The U.S. Supreme Court heard oral arguments Wednesday in King v. Burwell, the latest challenge to the viability of the Affordable Care Act. The petitioners, David King and others, argued that the ACA’s statutory language only allows federal subsidies to be paid to lower-income individuals who purchase health insurance coverage under a health care exchange or marketplace established by a state.

The petitioners also argued that the Internal Revenue Service regulation that allows subsidies to be paid under all exchanges, regardless of whether they are established by a state or by the U.S. Department of Health and Human Services on a state’s behalf, is invalid. The federal government, in response, argued that the ACA permits subsidies to be paid in all exchanges, and that the applicable IRS regulation was authorized under the ACA. 

The justices were very active in questioning both parties, although the most probing questions were aimed at the petitioners’ position. Several of the justices expressed concern over the dire consequences of ruling in favor of the petitioner. Justice Scalia, on the other hand, pointed out that Congress sometimes crafts bad laws, and it is not the court’s job to convert bad laws into good laws.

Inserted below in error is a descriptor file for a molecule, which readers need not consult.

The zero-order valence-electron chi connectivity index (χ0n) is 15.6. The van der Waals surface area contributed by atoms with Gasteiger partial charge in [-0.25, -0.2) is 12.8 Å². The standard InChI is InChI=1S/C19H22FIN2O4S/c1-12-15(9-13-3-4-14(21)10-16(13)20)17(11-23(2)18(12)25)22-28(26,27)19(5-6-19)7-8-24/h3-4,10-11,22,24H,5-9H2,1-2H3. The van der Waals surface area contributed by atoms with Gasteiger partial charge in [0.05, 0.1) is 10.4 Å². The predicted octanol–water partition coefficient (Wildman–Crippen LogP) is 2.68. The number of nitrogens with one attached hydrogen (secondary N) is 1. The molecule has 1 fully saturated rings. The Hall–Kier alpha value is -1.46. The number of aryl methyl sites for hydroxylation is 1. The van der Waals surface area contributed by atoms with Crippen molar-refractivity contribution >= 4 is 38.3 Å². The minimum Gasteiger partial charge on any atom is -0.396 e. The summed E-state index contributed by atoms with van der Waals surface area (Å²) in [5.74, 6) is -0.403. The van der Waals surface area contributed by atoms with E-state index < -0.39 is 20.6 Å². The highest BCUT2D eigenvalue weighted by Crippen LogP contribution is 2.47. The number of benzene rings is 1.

Also see: How King v. Burwell could impact 5 key health care system stakeholders

Both sides have staked out legitimate positions. The petitioners pointed out that the ACA’s language calls for subsidies to be provided to individuals enrolled in health insurance coverage in an exchange “established by the state.”

Currently, only 16 states and the District of Columbia have established their own exchanges. The other 34 states have either elected not to establish an exchange or did not meet the January 1, 2014, deadline for doing so. In those cases, HHS has stepped in and established exchanges, which are available through the website HealthCare.gov, for the benefit of those states’ citizens.

Because the ACA does not expressly authorize subsidies in exchanges established by HHS on behalf of the states, the petitioners argued, the IRS regulation extending subsidies to those exchanges is invalid.

The federal government contended that Congress intended to provide subsidies through all exchanges, regardless of how they are established. The federal government argued that the court should look at the ACA as a whole, and in particular the several related sections that seem to support a construction where subsidies are universally available.

For example, the federal government points out that all exchanges are subject to ACA reporting requirements regarding the subsidies that were provided through the exchange. If the HHS-established exchanges cannot provide subsidies, the reporting requirement would be rendered superfluous.

In addition, the justices quizzed the petitioners about the impact of their position on the definitions of qualified health plan and qualified individual, noting that under their interpretation, HHS-established exchanges would have no customers and could offer no health insurance coverage.